It's been an interesting start to Artemi Panarin's career with the Blue Jackets.
After being traded to Columbus in a blockbuster that caught the hockey world by surprise last summer, the gifted Russian is still settling into his new surroundings. He's got the same nickname that was assigned to him by the Blackhawks in Chicago, "The Bread Man," but that's where the similarities to the Windy City end.
He's got a locker room full of new teammates, a new position on the power play, a new city to explore and a new coach in John Tortorella, who's fiery in a different way than Blackhawks coach Joel Quenneville.
Panarin is also tied with defenseman Seth Jones for the team lead in points (12), but only two were the result of goals scored by him. After reaching the 30-goal plateau in each of his first two NHL seasons, both with the Blackhawks, Panarin has two goals on 47 shots (4.2 percent) - both scored against New York Rangers goalie Henrik Lundqvist.
He scored the second one Monday at Madison Square Garden, which was the first goal in a game the Blue Jackets lost 5-3, when they allowed three power-play goals in the third period.
Panarin spoke with three Russian reporters after the game, including one from NHL Network. The interview was published online by the Russian version of NHL.com.
Audio of the conversation was sent to Russian sports journalist Vika Bulakhova, of Russian Chicago Magazine, for translation. Bulakhova covered Panarin each season he played in Chicago and keeps tabs on his career.
Here are some excerpts from her translation of Monday's postgame media scrum:
On the 5-3 loss to the Rangers:
"It seems to me that we started not too bad. Penalties didn't help us at all. We had lot of chances, like exits three on two. They played back-to-back games, right? Maybe, that's why they couldn't catch up with us, and we had lots of chances and should have won the game. But they had a different opinion with that matter."
On the Blue Jackets' three penalties in the third period against New York, including Panarin for high-sticking, which all led to power-play goals:
"We had sort of unlucky penalties. Like in my case, the stick just got stuck up. I didn't even [put] there. The stick just happened to lay on his cheek. The guys had the same luck. [David] Savard touched up on a guy a bit …"
On his happiness in Columbus:
"Not sure how to answer. Should I use percentages? I am happy to be on this team 100 percent. The season is long. It is not enough to start good; The main goal is to play good the whole season, with no hiccups along the way."
On Panarin's career-long 10-game goal drought, he ended by scoring on the Rangers:
"I have a deal with Lundquist: I score only when he plays in the [net]. I have to thank him for that, but it seems that I am just lacking confidence. At first I was trying to pass more. I am just the kind of player that when I see an open player, I will pass the puck to him. I won't be trying to shoot myself. And it seemed at first my assists were on point, but the guys couldn't score. Then I started feeling pressure that I can't score myself.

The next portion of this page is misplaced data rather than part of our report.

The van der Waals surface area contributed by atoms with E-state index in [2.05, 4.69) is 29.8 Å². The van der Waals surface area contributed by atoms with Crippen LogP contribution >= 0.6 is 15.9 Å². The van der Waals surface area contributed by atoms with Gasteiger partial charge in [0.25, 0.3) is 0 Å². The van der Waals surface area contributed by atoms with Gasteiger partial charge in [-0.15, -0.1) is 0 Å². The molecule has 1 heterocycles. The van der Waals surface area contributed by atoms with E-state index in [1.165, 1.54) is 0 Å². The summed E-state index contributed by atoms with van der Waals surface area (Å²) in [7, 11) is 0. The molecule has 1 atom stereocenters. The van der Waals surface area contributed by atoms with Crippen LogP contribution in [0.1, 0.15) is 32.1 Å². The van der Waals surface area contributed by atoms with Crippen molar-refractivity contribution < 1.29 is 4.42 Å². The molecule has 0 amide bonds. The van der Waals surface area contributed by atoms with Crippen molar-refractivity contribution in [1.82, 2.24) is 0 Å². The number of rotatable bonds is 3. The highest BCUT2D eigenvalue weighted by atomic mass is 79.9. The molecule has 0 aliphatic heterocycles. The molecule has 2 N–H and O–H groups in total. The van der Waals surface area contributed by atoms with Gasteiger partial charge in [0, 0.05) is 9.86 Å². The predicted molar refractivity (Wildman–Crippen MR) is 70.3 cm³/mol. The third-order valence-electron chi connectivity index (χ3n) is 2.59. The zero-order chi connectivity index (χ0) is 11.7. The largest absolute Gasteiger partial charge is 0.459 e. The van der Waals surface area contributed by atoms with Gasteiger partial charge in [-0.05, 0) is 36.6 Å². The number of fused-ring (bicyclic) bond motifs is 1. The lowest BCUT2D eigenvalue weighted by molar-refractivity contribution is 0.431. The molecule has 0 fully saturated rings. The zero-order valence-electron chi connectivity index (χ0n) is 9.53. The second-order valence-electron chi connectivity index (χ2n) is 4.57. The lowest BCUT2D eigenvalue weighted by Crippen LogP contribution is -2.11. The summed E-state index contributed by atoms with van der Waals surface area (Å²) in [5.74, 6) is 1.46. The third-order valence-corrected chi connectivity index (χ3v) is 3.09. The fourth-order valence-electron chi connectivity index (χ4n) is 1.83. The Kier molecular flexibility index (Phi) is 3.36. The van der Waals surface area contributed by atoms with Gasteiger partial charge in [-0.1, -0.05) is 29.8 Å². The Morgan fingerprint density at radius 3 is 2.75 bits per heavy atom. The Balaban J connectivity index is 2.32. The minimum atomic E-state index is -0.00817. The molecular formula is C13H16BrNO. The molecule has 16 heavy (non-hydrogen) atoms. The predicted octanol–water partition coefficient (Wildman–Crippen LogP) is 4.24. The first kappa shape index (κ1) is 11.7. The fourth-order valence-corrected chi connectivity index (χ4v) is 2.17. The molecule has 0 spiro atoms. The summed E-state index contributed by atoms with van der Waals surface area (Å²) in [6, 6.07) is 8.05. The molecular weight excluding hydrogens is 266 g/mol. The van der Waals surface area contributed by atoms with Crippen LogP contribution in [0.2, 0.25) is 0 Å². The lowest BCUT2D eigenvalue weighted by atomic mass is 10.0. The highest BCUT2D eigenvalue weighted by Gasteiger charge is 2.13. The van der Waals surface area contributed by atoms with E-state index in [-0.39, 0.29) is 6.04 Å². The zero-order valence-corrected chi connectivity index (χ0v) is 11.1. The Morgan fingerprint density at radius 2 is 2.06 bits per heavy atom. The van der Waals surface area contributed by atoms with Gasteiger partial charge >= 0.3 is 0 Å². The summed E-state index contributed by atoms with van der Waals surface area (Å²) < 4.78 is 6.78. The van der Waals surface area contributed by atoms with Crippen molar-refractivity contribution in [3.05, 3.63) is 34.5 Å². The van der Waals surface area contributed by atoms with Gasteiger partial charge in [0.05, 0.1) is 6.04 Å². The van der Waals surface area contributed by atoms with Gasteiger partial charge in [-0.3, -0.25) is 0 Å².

"Everybody started rushing me; I started rushing myself. Then [my] confidence disappeared at all [sic], because I hardly scored at all. I had many opportunities, but couldn't score. Now, hopefully I am back on the right track. I am more mature, though. I don't pressure myself as much when I don't score as I used to do before. I tried to have a more philosophical approach to that matter, [knowing] sooner or later [the] "no scoring" period will end. The main thing is, I am not a lazy one, not the one who doesn't want to play hockey. Simply put, it is just not happening to score [right now]."
On Cam Atkinson's lower body injury, which caused him to miss four games:
"Of course, it does matter when your teammate gets injured, no matter who it is. Calvert got injured, as well. Not sure what happened with him, but it all happens [sic]. As far as I know, Cam will be playing in the next game [Tuesday], so everything will be all right."
On playing with former Blackhawks teammate Tyler Motte against the Rangers on Monday, and whether Blue Jackets coach John Tortorella is trying to re-create Chicago's chemistry between Panarin and Patrick Kane:
"It is hard to compare somebody with Patrick Kane. He is too good. I am happy who I am playing with. I am happy that I am playing hockey, in general. The main focus for me is not to worry too much, and everything will be all right. This season, I am trying to stay mentally and physically strong. There is not enough time to do any technical improvements or practice. All that has been done during the summertime."
On comparing life off the ice between Chicago and Columbus:
"I have everything I need in Columbus. Of course, Columbus is much smaller than Chicago, but I am this kind of person, who doesn't need too much in life. Everything I need, I have in Columbus. That city is calmer and cleaner. All my life consists of hockey practices. After that, I come home for lunch, then I play PlayStation a bit, take the dog out for a walk before the game, and then head to bed. Day in and day out is pretty much the same. I don't have much time for entertainment."
On who he's communicating with every day:
"I keep in touch with my teammates. 'My English better.' That's why I have the opportunity to communicate with the guys more than I did in Chicago. Plus, I have Sergei Bobrovsky. Everything is good. So, to say, I am not feeling any discomfort in terms of communication with others."